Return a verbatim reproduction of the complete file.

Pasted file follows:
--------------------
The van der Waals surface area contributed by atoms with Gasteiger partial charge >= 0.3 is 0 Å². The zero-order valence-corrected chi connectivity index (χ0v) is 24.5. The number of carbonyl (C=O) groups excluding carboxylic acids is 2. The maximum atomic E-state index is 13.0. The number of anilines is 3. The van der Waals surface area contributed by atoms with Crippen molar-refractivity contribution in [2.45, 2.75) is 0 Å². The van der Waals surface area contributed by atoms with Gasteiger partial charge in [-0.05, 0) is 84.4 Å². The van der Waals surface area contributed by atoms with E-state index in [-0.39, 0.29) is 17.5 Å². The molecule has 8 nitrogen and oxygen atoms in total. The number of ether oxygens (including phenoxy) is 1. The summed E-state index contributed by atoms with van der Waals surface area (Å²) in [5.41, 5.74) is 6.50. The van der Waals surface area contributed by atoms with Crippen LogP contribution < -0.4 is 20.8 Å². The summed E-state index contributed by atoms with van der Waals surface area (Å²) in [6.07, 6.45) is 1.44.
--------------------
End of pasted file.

The van der Waals surface area contributed by atoms with Gasteiger partial charge >= 0.3 is 0 Å². The zero-order valence-corrected chi connectivity index (χ0v) is 24.5. The number of carbonyl (C=O) groups excluding carboxylic acids is 2. The maximum atomic E-state index is 13.0. The number of anilines is 3. The van der Waals surface area contributed by atoms with Crippen molar-refractivity contribution in [2.45, 2.75) is 0 Å². The van der Waals surface area contributed by atoms with Gasteiger partial charge in [-0.05, 0) is 84.4 Å². The van der Waals surface area contributed by atoms with E-state index in [-0.39, 0.29) is 17.5 Å². The molecule has 8 nitrogen and oxygen atoms in total. The number of ether oxygens (including phenoxy) is 1. The summed E-state index contributed by atoms with van der Waals surface area (Å²) in [5.41, 5.74) is 6.50. The van der Waals surface area contributed by atoms with Crippen LogP contribution < -0.4 is 20.8 Å². The summed E-state index contributed by atoms with van der Waals surface area (Å²) in [6.07, 6.45) is 1.44.